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Illuminating Humanities: America Jimenez

Highlighting Humanities Research and its Impact
America Jimenez | Department of Philosophy
by Megan Bodily

America Jimenez, 2023-24 Glasscock Undergraduate Summer Scholar, Department of Philosophy, Texas A&M

The Glasscock Center is excited to continue this series that highlights humanities research at Texas A&M, as well as the vital role played by the humanities beyond the academy.

For this highlight, we invite America Jimenez to tell us about her experience as a Glasscock Center Undergraduate Summer Scholar (UGSS) participating in the Right to Vote seminar co-directed by Dr. Katherine Unterman (HIST) and Dr. Linda Radzik (PHIL).

America Jimenez is a Junior pursuing a major in Philosophy and a minor in Spanish at Texas A&M University. She plans to attend law school after graduating with a concentration on immigration law. Initially, Jimenez was pursuing a nursing degree but transferred to philosophy after meeting with an immigration lawyer whose passion for their job impacted her. An additional motivation for Jimenez’s degree change: “I also realized I get queasy.”

Jimenez is a Glasscock Center Undergraduate Summer Scholar (UGSS) who participated in the Right to Vote seminar co-directed by Dr. Katherine Unterman (HIST) and Dr. Linda Radzik (PHIL) in Summer 2023. The Right to Vote seminar examined the historical and philosophical perspectives of voting accessibility by tracing expansions and restrictions throughout American history. Jimenez had never worked on a long-term research project before starting the program. She says, “I didn’t think research would be exciting, but now, I am having so much fun!”

The UGSS program provides various resources to undergraduate students, including mentorship, with the goal of developing a proposal for submission to the LAUNCH Undergraduate Research Scholars thesis program. Jimenez feels that developing project management skills has been an unanticipated benefit of participating in the program. “I think I’m an avid procrastinator but this [program is] helping me realize that there is no way to do this without planning,” she says. Key to managing her project is Dr. Unterman’s and Dr. Radzik’s guidance. “It’s really helpful having them, because I trust and admire them so much,” she says. “I’m just so confident in them and grateful that I have them as my advisors.”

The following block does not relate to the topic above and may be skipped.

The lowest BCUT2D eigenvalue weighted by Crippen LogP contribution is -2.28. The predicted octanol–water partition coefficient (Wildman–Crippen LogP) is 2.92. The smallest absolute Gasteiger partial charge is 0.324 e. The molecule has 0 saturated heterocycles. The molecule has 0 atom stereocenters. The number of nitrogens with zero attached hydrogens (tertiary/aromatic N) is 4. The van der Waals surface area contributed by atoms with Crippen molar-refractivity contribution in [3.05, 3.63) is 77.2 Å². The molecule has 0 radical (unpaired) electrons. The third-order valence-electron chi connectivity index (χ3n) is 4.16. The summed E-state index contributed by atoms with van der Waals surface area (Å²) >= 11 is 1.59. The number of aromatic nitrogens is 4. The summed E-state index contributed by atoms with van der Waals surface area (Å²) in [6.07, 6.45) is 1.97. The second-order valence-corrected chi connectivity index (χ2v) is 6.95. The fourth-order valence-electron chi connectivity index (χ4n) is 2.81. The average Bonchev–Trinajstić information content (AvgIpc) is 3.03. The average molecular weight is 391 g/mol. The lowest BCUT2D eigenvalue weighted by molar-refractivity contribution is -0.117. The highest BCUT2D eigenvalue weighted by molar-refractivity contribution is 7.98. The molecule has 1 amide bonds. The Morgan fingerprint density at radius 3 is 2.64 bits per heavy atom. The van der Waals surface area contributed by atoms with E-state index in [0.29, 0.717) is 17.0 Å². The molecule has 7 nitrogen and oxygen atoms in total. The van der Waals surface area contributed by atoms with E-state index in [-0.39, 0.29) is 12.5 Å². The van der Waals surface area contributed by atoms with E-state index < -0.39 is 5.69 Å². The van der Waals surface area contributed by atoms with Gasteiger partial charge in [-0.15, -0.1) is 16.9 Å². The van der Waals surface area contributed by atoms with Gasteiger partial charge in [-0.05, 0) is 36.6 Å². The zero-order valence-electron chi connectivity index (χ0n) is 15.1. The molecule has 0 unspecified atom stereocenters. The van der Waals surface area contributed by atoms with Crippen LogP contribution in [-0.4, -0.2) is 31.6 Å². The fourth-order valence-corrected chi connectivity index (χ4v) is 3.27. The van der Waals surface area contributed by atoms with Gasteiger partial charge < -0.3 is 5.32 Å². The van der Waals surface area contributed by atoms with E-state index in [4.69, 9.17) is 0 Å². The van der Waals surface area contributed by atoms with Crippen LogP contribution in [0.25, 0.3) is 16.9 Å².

America Jimenez answers Faculty Director Dr. Katherine Unterman’s question during the two week, in person summer seminar as part of the Glasscock Undergraduate Summer Scholar Program.

Students also attend a series of writing workshops hosted by the University Writing Center, which have helped Jimenez strengthen her writing skills, specifically learning the importance of a strong outline. “The workshops helped me a lot with my research and with creating an outline,” she says, “having an in-depth outline is so beneficial.”

Jimenez said that she is usually more quiet in classes but participating in the summer seminar with Dr. Unterman and Dr. Radzik gave her confidence to be more vocal. “[They] facilitated an environment where what [students] have to say is important and crucial to the conversation and I think it honestly helped me be more confident,” she says. “I usually just keep everything in my head and write it down but being able to bounce ideas off with people made the whole experience ten times better and taught me a lot more about the humanities.”

Jimenez’s project analyzes the Federal Emergency Management Agency’s (FEMA) response to Hurricane María in Puerto Rico, which made landfall on September 20, 2017. She will examine  how FEMA failed Puerto Ricans through the lens of epistemic injustice, a term coined by philosopher Miranda Fricker in her book Epistemic Injustice: Power and the Ethics of Knowing (2007). In an interview with Think journal, Fricker defined epistemic injustice as, “the everyday ways in which a person or group can suffer an injustice that wrongfully undermines or disadvantages them in functioning specifically as a knower” (2023). 

Jimenez plans to compare responses from FEMA to Puerto Rico’s Hurricane Maria disaster with their responses to the hurricane disasters on the mainland U.S. She wants to emphasize that Puerto Ricans exercised their autonomy by providing relief on the island when aid from the U.S. failed to meet the needs of citizens.

“[Puerto Ricans] took it upon themselves to set up these aid systems, to go help their own community, and how they’re taking back power by caring about their environment,” Jimenez says. “I want to emphasize that it’s not just a narrative of victimization.”